The Things They Carried
How we cite our quotes:
[…] maybe then he would write a letter to Kiowa's father. Or maybe not. Maybe he would just take a couple of practice swings and knock the ball down the middle […]. (In the Field.119)
This entire time, Jimmy Cross has been telling us that he completely accepts the blame for Kiowa's death, and that he's going to write Kiowa's father a letter explaining himself and accepting responsibility. At the end of the story, though, you know he's probably not going to actually do it. When you give yourself an out on something that scary, you know you're going to take that easier option. And that shows an incredible amount of moral weakness on Jimmy's part. By chickening out from writing to Kiowa's father, he's also ducking the full weight of the responsibility for his death.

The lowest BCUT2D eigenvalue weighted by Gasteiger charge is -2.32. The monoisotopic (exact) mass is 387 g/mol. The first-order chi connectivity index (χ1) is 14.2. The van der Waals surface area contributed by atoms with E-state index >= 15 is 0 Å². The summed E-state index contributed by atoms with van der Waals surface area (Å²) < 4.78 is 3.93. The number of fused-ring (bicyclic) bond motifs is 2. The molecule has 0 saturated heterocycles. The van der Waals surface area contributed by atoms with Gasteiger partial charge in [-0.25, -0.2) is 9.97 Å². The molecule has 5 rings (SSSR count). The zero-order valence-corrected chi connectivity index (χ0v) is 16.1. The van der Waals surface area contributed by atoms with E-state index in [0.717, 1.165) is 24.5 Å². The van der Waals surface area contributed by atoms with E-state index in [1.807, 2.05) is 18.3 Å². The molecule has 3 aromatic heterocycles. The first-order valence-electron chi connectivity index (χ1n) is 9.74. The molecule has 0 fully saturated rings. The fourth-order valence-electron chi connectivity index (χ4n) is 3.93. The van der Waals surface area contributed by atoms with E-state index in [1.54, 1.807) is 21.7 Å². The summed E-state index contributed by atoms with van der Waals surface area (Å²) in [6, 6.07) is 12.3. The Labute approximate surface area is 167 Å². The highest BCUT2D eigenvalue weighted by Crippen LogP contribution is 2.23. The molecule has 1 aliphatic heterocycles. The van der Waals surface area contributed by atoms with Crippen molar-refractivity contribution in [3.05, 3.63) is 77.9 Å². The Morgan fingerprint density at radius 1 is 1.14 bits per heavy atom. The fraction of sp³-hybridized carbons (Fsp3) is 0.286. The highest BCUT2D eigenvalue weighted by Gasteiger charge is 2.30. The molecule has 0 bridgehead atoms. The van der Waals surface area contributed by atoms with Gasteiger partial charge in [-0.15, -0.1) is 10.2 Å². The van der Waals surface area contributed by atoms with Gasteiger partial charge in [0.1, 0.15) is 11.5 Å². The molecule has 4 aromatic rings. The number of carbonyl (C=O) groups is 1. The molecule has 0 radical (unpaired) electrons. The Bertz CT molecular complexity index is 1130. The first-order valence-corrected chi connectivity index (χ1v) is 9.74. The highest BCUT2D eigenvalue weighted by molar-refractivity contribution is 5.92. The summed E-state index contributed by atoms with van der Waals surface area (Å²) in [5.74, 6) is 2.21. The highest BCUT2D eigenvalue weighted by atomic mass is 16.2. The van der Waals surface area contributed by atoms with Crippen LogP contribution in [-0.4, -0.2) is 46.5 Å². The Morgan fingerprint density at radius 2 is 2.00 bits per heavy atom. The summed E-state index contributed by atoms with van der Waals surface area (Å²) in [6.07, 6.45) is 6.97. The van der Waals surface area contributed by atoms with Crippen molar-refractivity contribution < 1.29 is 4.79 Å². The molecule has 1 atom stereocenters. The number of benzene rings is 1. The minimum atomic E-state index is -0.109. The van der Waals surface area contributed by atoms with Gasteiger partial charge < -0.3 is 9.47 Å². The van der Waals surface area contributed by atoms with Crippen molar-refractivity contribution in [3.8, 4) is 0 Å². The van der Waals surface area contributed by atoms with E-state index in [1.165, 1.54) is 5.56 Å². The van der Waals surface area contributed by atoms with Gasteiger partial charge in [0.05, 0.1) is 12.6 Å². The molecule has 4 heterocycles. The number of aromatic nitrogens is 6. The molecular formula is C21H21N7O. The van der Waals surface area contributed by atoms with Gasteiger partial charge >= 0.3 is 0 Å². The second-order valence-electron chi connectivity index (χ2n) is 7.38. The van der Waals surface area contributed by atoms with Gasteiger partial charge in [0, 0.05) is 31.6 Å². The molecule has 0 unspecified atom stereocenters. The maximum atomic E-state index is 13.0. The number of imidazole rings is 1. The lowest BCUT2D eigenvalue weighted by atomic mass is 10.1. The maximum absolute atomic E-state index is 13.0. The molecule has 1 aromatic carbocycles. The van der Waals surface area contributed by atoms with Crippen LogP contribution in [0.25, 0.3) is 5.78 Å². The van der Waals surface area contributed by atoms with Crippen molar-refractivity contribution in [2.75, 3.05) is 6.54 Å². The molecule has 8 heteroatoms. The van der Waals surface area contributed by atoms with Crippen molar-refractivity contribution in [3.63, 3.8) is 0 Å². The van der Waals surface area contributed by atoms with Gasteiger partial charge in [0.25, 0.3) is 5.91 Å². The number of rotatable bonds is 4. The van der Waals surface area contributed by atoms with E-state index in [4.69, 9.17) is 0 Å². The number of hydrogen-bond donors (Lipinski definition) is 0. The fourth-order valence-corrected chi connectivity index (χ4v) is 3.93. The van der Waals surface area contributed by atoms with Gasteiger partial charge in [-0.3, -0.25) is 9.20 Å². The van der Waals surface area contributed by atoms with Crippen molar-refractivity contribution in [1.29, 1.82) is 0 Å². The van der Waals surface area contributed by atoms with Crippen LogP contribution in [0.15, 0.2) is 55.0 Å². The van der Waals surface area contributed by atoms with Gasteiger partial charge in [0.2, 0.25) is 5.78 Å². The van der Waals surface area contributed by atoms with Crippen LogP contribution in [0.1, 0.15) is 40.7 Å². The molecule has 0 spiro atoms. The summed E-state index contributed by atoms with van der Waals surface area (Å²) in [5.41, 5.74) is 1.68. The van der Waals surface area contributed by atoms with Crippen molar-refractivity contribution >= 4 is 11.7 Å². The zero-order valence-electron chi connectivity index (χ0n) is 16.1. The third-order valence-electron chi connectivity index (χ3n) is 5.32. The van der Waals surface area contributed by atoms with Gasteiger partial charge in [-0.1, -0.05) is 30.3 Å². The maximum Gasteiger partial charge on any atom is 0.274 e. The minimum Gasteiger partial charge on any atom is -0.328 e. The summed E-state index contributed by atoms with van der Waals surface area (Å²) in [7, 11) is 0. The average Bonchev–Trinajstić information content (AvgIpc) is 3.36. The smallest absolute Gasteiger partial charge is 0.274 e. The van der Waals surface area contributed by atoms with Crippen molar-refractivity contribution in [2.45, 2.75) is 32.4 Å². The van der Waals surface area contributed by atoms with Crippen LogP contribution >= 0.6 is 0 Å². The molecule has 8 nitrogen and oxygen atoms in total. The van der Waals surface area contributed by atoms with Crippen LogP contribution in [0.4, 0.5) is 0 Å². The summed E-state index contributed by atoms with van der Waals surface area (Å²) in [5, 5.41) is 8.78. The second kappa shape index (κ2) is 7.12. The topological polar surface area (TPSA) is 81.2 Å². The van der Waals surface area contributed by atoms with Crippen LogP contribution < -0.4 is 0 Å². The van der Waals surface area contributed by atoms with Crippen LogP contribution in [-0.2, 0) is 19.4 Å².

Quietly, Sanders looked at me for a second and then walked away. I had to get Azar in on it. He didn't have Mitchell Sanders's intelligence, but he had a keener sense of justice. (The Ghost Soldiers.100-2)
OK – if Tim is at the point where he thinks that Azar has a keen sense of justice, then he's really hit a moral low point. Instead of dealing with his feelings about Jorgenson and moving on, he's resorting to vengeance. Very weak.
[Azar] looked down at me with a mixture of contempt and pity. After a second he shook his head. "Man, I'll tell you something. You're a sorry, sorry case." I was trembling. I kept hugging myself, rocking, but I couldn't make it go away. (The Ghost Soldiers.204-5)
At first, Azar seems like the strong one here, and Tim comes across as weak. After all, Azar is pitying Tim, and Tim is a curled up mess on the ground. But Tim's the one with the strength to stare at his own weakness and mortality and deal with them (even if it involves crying). Azar's the one too weak to acknowledge that he could ever be weak. Does that make sense?